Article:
INDIANAPOLIS, Indiana – Franciscan Health Indianapolis has been reaccredited as a Chest Pain Center with Primary Percutaneous Coronary Intervention (PCI) by the American College of Cardiology (ACS).
The hospital and its Franciscan Health Heart Center Indianapolis team have been awarded re-accreditation for an additional three years, a continuation of our accreditation of the past 12 years. The designation follows rigorous on-site evaluation of the staff's ability to evaluate, diagnose and treat patients who may be experiencing a heart attack.
PCI – also known as coronary angioplasty – is a non-surgical procedure that opens narrowed or blocked coronary arteries with a balloon. The procedure relieves symptoms of heart disease or reduces heart damage during or after a heart attack. In many cases, a stent is placed in conjunction with the PCI to keep the blocked artery open.
"Achieving re-accreditation is the end result of a journey that establishes new protocols of cardiac care, not only for the patient experiencing a heart attack, but to the low-risk chest pain patient seeking diagnosis and treatment," said Terri Ruff, vice president of clinical services for Franciscan Health. "More so, it attests to the hard work, commitment and professionalism of our Heart Center team as they care for our patients."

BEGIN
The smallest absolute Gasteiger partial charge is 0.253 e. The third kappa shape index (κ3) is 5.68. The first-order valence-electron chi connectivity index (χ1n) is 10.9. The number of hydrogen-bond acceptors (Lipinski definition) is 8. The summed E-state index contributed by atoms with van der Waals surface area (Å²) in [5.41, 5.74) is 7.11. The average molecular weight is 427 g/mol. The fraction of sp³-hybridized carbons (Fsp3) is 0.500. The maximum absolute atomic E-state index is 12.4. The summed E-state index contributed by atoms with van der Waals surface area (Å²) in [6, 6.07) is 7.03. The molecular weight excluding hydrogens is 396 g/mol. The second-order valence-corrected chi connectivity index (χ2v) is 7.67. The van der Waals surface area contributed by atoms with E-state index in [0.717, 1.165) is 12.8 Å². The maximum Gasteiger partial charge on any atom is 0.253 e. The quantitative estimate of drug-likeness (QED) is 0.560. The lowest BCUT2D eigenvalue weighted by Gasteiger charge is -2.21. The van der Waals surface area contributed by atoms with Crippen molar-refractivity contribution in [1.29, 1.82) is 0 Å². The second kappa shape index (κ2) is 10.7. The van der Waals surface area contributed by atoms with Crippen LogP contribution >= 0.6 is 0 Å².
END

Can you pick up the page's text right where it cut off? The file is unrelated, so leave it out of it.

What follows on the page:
Hospitals earning accreditation as an ACC Chest Pain Center have streamlined their systems from admission, diagnosis and treatment all the way to appropriate post-discharge care. Additionally, they have formal agreements with other medical facilities that regularly refer heart attack patients to their facilities for primary PCI.
"Franciscan Health has demonstrated its commitment to providing central Indiana with excellent heart care," said Phillip D. Levy, MD, chair of the ACC Accreditation Management Board.
The Centers for Disease Control and Prevention reports that more than 730,000 Americans suffer heart attacks annually. The most common symptoms for both men and women is chest pain or discomfort. However, women are more likely to have atypical symptoms.
By Joe Stuteville
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